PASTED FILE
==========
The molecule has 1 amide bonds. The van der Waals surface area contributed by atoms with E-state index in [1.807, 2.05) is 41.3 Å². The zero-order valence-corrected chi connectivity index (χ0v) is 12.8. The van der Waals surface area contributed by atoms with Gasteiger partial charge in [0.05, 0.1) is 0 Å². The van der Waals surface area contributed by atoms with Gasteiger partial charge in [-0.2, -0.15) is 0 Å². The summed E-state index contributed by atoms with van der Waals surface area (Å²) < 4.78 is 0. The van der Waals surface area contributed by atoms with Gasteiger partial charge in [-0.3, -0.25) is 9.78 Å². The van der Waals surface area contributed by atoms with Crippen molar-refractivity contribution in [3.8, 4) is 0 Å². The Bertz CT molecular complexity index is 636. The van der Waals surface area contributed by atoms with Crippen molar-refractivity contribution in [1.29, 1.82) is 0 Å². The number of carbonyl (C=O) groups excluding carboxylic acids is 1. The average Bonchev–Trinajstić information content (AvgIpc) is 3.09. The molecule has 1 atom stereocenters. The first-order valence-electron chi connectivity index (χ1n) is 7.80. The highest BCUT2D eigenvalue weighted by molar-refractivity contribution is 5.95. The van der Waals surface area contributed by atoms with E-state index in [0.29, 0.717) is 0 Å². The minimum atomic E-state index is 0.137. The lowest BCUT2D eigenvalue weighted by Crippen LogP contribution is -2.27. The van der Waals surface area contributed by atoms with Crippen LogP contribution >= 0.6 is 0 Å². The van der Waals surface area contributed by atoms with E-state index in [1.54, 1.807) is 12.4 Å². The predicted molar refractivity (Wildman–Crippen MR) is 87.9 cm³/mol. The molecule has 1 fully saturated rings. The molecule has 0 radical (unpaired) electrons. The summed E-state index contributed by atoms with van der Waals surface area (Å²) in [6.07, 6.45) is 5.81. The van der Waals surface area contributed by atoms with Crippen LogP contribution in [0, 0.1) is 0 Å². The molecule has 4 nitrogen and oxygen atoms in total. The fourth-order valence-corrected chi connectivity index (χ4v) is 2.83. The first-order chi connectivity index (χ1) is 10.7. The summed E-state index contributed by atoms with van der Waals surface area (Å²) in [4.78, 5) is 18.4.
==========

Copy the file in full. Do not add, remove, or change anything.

The molecule has 1 amide bonds. The van der Waals surface area contributed by atoms with E-state index in [1.807, 2.05) is 41.3 Å². The zero-order valence-corrected chi connectivity index (χ0v) is 12.8. The van der Waals surface area contributed by atoms with Gasteiger partial charge in [0.05, 0.1) is 0 Å². The van der Waals surface area contributed by atoms with Gasteiger partial charge in [-0.2, -0.15) is 0 Å². The summed E-state index contributed by atoms with van der Waals surface area (Å²) < 4.78 is 0. The van der Waals surface area contributed by atoms with Gasteiger partial charge in [-0.3, -0.25) is 9.78 Å². The van der Waals surface area contributed by atoms with Crippen molar-refractivity contribution in [3.8, 4) is 0 Å². The Bertz CT molecular complexity index is 636. The van der Waals surface area contributed by atoms with Crippen molar-refractivity contribution in [1.29, 1.82) is 0 Å². The number of carbonyl (C=O) groups excluding carboxylic acids is 1. The average Bonchev–Trinajstić information content (AvgIpc) is 3.09. The molecule has 1 atom stereocenters. The first-order valence-electron chi connectivity index (χ1n) is 7.80. The highest BCUT2D eigenvalue weighted by molar-refractivity contribution is 5.95. The van der Waals surface area contributed by atoms with E-state index in [0.29, 0.717) is 0 Å². The minimum atomic E-state index is 0.137. The lowest BCUT2D eigenvalue weighted by Crippen LogP contribution is -2.27. The van der Waals surface area contributed by atoms with Crippen LogP contribution >= 0.6 is 0 Å². The van der Waals surface area contributed by atoms with E-state index in [1.54, 1.807) is 12.4 Å². The predicted molar refractivity (Wildman–Crippen MR) is 87.9 cm³/mol. The molecule has 1 fully saturated rings. The molecule has 0 radical (unpaired) electrons. The summed E-state index contributed by atoms with van der Waals surface area (Å²) in [6.07, 6.45) is 5.81. The van der Waals surface area contributed by atoms with Crippen LogP contribution in [0, 0.1) is 0 Å². The molecule has 4 nitrogen and oxygen atoms in total. The fourth-order valence-corrected chi connectivity index (χ4v) is 2.83. The first-order chi connectivity index (χ1) is 10.7. The summed E-state index contributed by atoms with van der Waals surface area (Å²) in [4.78, 5) is 18.4.